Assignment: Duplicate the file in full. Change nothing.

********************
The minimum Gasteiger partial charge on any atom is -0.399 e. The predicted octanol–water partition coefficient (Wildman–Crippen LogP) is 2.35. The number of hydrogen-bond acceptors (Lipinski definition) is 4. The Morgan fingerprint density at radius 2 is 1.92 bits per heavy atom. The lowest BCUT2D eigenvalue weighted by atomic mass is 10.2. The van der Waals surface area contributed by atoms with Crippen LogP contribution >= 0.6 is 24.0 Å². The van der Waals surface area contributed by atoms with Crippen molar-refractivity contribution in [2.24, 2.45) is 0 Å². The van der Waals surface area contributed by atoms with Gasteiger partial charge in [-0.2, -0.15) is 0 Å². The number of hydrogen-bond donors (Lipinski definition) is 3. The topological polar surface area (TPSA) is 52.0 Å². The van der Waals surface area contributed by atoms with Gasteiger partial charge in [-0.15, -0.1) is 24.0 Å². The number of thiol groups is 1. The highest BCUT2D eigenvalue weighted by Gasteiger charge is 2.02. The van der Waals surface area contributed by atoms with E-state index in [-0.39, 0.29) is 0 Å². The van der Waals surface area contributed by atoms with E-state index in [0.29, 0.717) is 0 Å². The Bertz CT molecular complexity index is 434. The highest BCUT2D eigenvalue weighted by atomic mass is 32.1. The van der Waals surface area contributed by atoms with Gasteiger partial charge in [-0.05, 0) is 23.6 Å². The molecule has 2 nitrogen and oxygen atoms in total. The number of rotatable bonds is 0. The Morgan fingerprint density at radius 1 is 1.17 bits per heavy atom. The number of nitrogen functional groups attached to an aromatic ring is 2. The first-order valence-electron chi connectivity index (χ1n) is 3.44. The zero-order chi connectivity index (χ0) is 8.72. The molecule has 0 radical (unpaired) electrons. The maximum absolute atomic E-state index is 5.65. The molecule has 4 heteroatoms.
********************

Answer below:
The minimum Gasteiger partial charge on any atom is -0.399 e. The predicted octanol–water partition coefficient (Wildman–Crippen LogP) is 2.35. The number of hydrogen-bond acceptors (Lipinski definition) is 4. The Morgan fingerprint density at radius 2 is 1.92 bits per heavy atom. The lowest BCUT2D eigenvalue weighted by atomic mass is 10.2. The van der Waals surface area contributed by atoms with Crippen LogP contribution >= 0.6 is 24.0 Å². The van der Waals surface area contributed by atoms with Crippen molar-refractivity contribution in [2.24, 2.45) is 0 Å². The van der Waals surface area contributed by atoms with Gasteiger partial charge in [-0.2, -0.15) is 0 Å². The number of hydrogen-bond donors (Lipinski definition) is 3. The topological polar surface area (TPSA) is 52.0 Å². The van der Waals surface area contributed by atoms with Gasteiger partial charge in [-0.15, -0.1) is 24.0 Å². The number of thiol groups is 1. The highest BCUT2D eigenvalue weighted by Gasteiger charge is 2.02. The van der Waals surface area contributed by atoms with E-state index in [-0.39, 0.29) is 0 Å². The van der Waals surface area contributed by atoms with E-state index in [0.29, 0.717) is 0 Å². The Bertz CT molecular complexity index is 434. The highest BCUT2D eigenvalue weighted by atomic mass is 32.1. The van der Waals surface area contributed by atoms with Gasteiger partial charge in [-0.05, 0) is 23.6 Å². The molecule has 2 nitrogen and oxygen atoms in total. The number of rotatable bonds is 0. The Morgan fingerprint density at radius 1 is 1.17 bits per heavy atom. The number of nitrogen functional groups attached to an aromatic ring is 2. The first-order valence-electron chi connectivity index (χ1n) is 3.44. The zero-order chi connectivity index (χ0) is 8.72. The molecule has 0 radical (unpaired) electrons. The maximum absolute atomic E-state index is 5.65. The molecule has 4 heteroatoms.